It is hoped they will be much more prominent and identifiable individuals than police authorities, which have been dubbed “shadowy bodies”.
Those elected will be responsible for ensuring value for money by controlling police budgets and dictating what the force’s priorities should be by drawing up a five-year policing plan based on consultation with the electorate and other statutory organisations within criminal justice.
But participation in the election is likely to be hampered by the fact it is taking place in isolation – as opposed to being bolted onto another poll – and in winter.
A late push to improve turnout has involved television advertisements and, yesterday, the distribution of millions of pamphlets to homes.
But at the weekend former Metropolitan Police Commissioner Sir Ian Blair urged people not to vote because he believes the areas PCCs will have to cover are too large.
Stuart Lister, lecturer in criminal justice at Leeds University, called the introduction of PCCs “the biggest single reform to policing for 50 years.”
But he agreed with Sir Ian’s assessment.
“One of the problems is that they will be working across vast areas, which raises a question about how they allocate resources and which communities they are responsive to,” he said.
“The positives are that you will see the PCC as a relatively high-profile person who will act as a figurehead for policing in the local area and it may take the pressure off police in terms of having to respond in public to high-profile situations.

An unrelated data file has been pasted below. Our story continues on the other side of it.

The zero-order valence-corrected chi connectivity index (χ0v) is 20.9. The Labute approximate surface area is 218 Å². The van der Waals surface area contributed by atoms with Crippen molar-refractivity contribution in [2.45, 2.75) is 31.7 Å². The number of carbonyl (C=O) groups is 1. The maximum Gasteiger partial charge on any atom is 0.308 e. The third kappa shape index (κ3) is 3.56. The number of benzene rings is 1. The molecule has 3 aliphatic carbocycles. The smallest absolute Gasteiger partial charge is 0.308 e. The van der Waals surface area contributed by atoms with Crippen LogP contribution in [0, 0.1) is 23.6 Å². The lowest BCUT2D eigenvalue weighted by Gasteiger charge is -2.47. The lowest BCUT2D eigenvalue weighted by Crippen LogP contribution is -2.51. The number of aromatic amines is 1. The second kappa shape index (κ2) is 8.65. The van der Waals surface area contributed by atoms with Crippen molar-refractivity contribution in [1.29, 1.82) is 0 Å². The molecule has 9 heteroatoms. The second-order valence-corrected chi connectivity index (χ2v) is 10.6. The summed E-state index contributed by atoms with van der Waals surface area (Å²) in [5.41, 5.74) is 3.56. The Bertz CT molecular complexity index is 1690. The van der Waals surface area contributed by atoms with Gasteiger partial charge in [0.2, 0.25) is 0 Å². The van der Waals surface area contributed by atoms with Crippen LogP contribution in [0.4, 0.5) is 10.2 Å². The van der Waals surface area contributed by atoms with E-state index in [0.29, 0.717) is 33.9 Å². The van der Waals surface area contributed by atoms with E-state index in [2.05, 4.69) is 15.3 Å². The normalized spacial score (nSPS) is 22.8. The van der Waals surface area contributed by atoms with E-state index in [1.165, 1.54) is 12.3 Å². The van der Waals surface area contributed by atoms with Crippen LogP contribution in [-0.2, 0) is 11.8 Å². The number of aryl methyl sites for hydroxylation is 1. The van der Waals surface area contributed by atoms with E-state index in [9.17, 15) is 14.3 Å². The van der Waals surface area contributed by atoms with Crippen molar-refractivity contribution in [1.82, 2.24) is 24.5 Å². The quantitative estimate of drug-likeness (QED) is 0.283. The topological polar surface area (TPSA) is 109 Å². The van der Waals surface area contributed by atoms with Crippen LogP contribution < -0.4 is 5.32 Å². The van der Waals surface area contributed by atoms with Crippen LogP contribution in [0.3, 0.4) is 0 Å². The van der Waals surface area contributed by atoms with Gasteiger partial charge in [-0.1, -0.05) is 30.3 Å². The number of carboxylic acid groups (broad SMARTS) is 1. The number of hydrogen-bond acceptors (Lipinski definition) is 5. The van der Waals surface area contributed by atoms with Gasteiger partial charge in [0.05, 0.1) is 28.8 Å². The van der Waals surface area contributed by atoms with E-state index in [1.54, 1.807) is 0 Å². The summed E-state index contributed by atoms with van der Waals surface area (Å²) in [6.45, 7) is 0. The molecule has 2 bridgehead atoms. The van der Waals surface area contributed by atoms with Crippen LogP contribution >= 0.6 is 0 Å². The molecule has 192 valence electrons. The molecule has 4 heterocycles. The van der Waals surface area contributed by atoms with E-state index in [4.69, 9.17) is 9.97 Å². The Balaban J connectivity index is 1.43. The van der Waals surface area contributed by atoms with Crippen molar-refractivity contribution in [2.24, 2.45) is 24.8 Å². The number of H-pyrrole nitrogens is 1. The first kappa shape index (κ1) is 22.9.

“The public are also more likely to know what to do if they feel they have received a poor service.
“But if 80 per cent of people don’t participate, that begins to call into question the democratic mandate of the commissioners and the extent to which they can legitimately provide the accountability and the oversight they were introduced to provide.”
Ms Ghose said voters lacked adequate information, especially because candidates have been denied the right to send out free election materials.
“One of the worst features has been the failure to give voters information about the candidates,” she said.
“If they don’t know who’s standing, and if the candidates don’t have the chance to talk to voters, they can’t expect to make informed decisions.”
In West Yorkshire the four candidates – three representing the three main political parties and one independent – face the daunting task of convincing more than 1.5 million potential voters to put the cross next to their name.